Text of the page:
The next day, Howard is kicked out of his room, and winds up in a ballroom being renovated on the top floor, where Judy slept on top of a random piano. Insert obligatory “Barbra SINGS!” moment. Judy and Howard get to know each other, he finds out that he got the Larrabee grant, and he goes to explain everything to a very upset Eunice.
Poor Eunice gets sent to the wrong place for the reception
is throwing in Howard’s honor, and gets caught up in some jewelry fencing gone
horribly, horribly wrong…
Then everyone shows up at
house with all the bags (there are about 3 other subplots going on involving
the plaid suitcases) and a shootout occurs, leading to one of the best car
chases ever committed to film.
(Seriously. Not just my opinion –
it’s been on movie lists and everything!)
Then we have the court scene, in which we meet poor Judge Maxwell who is one bad hearing away from a nervous breakdown, and his bailiff who thinks he’s at an auction house. After a great exchange between the judge and Hugh Simon, Howard takes a crack at sorting everything out. Ryan O’Neal does a terrific job of summing up the movie for us. Then the judge gets a little bit of a shock, and the scene is over… (Really, it’s funnier than it sounds, but I don’t want to spoil the good stuff!)
Airport. Howard is headed back to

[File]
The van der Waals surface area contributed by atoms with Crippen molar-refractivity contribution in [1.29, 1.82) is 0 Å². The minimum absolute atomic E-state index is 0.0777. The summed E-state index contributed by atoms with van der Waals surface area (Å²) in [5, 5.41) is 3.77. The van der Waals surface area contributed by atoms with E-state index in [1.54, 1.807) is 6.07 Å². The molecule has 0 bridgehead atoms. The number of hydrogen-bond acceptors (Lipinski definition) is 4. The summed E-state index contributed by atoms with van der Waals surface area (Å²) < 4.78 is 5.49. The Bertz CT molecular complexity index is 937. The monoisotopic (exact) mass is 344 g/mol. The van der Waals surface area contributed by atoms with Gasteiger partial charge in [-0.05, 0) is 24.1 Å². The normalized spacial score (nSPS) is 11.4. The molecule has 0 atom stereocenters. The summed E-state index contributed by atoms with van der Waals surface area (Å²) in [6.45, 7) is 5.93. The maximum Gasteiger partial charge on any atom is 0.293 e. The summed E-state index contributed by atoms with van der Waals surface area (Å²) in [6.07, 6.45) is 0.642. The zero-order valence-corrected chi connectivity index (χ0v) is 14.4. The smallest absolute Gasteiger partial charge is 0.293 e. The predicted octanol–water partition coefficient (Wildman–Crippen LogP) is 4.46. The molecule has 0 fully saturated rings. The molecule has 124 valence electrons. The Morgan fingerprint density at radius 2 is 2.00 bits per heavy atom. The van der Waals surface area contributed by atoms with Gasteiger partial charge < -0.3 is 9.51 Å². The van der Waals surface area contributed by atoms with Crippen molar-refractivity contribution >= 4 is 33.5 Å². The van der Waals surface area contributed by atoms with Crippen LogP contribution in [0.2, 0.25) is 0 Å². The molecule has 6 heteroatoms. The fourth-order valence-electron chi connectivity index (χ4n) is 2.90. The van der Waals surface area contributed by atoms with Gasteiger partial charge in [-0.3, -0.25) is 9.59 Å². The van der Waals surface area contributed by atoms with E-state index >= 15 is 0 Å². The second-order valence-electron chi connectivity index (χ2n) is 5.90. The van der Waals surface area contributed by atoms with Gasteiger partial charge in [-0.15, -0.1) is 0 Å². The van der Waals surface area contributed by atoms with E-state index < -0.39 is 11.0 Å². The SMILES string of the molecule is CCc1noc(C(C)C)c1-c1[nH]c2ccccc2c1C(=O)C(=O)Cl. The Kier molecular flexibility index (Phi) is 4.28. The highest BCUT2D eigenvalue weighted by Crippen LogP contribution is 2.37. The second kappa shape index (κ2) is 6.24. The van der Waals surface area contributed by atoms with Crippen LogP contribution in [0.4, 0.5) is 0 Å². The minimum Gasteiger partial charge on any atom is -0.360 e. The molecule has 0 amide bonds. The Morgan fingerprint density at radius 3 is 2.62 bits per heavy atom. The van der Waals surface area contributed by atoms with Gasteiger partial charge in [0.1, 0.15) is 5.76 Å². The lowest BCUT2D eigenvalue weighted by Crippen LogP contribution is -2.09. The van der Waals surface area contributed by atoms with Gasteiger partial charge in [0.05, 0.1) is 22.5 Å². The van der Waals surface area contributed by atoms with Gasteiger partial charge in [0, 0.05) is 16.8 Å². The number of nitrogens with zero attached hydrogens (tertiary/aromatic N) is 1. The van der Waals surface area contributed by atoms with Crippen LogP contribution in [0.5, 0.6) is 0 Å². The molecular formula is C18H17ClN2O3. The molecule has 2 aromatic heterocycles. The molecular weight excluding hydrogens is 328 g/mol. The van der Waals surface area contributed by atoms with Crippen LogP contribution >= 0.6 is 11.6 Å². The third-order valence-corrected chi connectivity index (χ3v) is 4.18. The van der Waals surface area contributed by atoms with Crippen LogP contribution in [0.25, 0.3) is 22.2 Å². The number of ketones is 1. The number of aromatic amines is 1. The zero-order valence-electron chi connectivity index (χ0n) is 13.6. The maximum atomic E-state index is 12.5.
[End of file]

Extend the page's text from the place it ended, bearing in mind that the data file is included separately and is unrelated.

Larrabee Grant, due to the commotion caused at Frederick’s
house. But wait! Hugh is a fraud, which Judy reveals. So, Howard gets the grant afterall! (Judy is a bit of a Renaissance Woman, who
has been to just about every college imaginable). Frederick and Eunice have bonded (ha!) so
she’s staying, leaving Howard all by his lonesome.
Of course, who else is headed to yet another college in
Why, it’s Judy! They kiss, make up,
the end. Ames,
So, yeah, this is a slightly anemic rundown, but there is a lot going on in this movie, and so much of the greatness lies in the visual gags. It is also the movie with the most fantastic one-liners ever made. Seriously. My dad and I have a tendency to just randomly spew the one-liners from this movie at each other, turning them into entire conversations. Hell, even the cast and crew (according to director Peter Bogdonovich) was quoting them to each other on the set. In fact, as I was writing the rundown, lines kept on popping in my head.
Everyone in this movie is spot-on. No one is ridiculously over the top, even when Madeline Kahn is shrewing it up as Eunice. The bigger stuff is nicely countered with her being a little more level in other scenes. This was Kahn’s first movie, and she came out kicking and rocking. This was a bit of a vehicle for Barbra Streisand, but Kahn is the one everyone remembers.
Even people with smaller roles are memorable. This is just a damn good movie, and everyone needs to check it out. It is the last perfect comedy, in my opinion. If you are a fan of Cary Grant movies, you will love this, I promise. And now, I leave you with a few choice scenes…
And the Trailer...